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Taste of Life Magazine is France & Canada's leading luxury lifestyle magazine in Chinese and English.

Living It Up

Articles

Living It Up

Taste of Life

Opposite: The soft, comfortable piece has a sensuality that is a hallmark of the designer Piero Lissoni, who has worked with Living Divani since 1988. Right: Rabbit & Tortoise collection tables; Sin Titulo rug; Rod XL sofa. Over the past several years, Bestetti has worked hard to expand her company’s impressive product catalogue.

Opposite: The soft, comfortable piece has a sensuality that is a hallmark of the designer Piero Lissoni, who has worked with Living Divani since 1988. Right: Rabbit & Tortoise collection tables; Sin Titulo rug; Rod XL sofa. Over the past several years, Bestetti has worked hard to expand her company’s impressive product catalogue.

The first thing you must know about furniture atelier Living Divani: it’s an Italian company. Not only in the name, divani being Italian for sofa, but in the way it does business. In its dedication to its craft. In its idea of what constitutes good design. In its aesthetic of what’s pleasing to the eye and the touch. In its soul, in other words.

Carola Bestetti wouldn’t have it any other way. As the studio’s current president, and daughter of its two founders, Bestetti wears her heritage with pride: the craftsmanship, the traditions, and the years of know-how embodied in the community of artisans, designers, suppliers, and manufacturers who have lived in the area north of Milan for generations.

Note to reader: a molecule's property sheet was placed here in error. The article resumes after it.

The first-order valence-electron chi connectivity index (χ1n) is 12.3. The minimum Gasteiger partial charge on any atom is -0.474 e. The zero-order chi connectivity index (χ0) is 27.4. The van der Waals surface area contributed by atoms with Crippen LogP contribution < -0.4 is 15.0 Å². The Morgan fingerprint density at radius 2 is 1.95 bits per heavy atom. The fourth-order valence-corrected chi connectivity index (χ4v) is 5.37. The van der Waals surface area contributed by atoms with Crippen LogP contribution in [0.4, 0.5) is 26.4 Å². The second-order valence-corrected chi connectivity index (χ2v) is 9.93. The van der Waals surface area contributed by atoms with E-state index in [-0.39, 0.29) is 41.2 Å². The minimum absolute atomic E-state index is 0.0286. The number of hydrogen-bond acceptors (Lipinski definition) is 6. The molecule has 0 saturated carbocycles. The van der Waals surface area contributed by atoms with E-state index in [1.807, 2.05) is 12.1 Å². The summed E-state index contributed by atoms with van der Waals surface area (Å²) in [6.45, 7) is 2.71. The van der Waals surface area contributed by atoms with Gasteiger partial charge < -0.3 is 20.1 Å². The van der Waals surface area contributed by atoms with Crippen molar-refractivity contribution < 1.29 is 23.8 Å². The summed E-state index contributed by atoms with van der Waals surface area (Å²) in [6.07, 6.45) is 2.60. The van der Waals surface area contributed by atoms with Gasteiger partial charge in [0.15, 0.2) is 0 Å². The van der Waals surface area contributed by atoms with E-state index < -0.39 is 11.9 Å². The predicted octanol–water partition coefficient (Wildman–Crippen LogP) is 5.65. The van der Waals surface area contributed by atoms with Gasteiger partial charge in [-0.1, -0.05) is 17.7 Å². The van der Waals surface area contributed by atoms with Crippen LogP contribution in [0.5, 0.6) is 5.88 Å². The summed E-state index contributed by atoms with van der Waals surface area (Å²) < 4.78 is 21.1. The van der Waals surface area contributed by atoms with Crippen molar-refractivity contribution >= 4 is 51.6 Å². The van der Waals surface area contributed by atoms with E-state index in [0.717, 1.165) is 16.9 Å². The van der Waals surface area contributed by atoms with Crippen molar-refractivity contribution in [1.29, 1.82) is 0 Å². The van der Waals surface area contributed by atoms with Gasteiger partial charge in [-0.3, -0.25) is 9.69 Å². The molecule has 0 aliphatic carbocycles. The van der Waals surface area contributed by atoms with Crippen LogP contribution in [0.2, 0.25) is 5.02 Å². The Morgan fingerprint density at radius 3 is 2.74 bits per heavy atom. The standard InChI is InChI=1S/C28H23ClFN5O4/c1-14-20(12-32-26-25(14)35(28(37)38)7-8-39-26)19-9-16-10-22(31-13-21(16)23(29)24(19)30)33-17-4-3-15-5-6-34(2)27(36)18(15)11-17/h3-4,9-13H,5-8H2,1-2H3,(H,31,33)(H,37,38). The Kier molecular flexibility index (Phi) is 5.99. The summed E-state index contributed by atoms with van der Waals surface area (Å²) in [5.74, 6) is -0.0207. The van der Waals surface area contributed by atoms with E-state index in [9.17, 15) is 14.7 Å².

And of course, the family. “I always say Living Divani is in my DNA,” Bestetti says, smiling as she leans back and settles into one of her company’s immensely stylish, immensely comfortable sofas at Livingspace, the Vancouver dealer for Living Divani’s wares. “I spent more time in the company when I was little — because my parents had to sometimes work on the weekend, so I would walk around and be there. And it grows on you.”

Growing is something that Living Divani has been doing for a while now. The company started almost 50 years ago, producing fine, mostly leather Italian upholstery. Gradually, that grew into an entire line of chairs and sofas, offered in a variety of fabrics. As the years went on, the company slowly branched into other lines of furniture. While the word divani may tell you about the company’s roots, it’s the “living” part that describes how the company approaches its work. “Live on them!” Bestetti says emphatically of the sofas, pressing and pushing the cushions she’s sitting on to drive home her point. “The one thing that I always like to say is that whatever piece of furniture you put in an environment, it might change the look of the environment, but it’s who’s living within the environment that makes it alive. It’s not what you put inside. It’s how you live with it.”

To that end, Bestetti is hard at work expanding the studio’s work beyond its traditional expertise in upholstery. In doing so, she has also expanded the company’s stable of designers, and invited up-and-coming talent to contribute to the studio’s work. “I decided to focus on emerging designers,” she says. “I thought that [would be] a good choice for us, to be able to have fresher ideas on certain levels, [and] to give a chance to other designers to be seen and known.”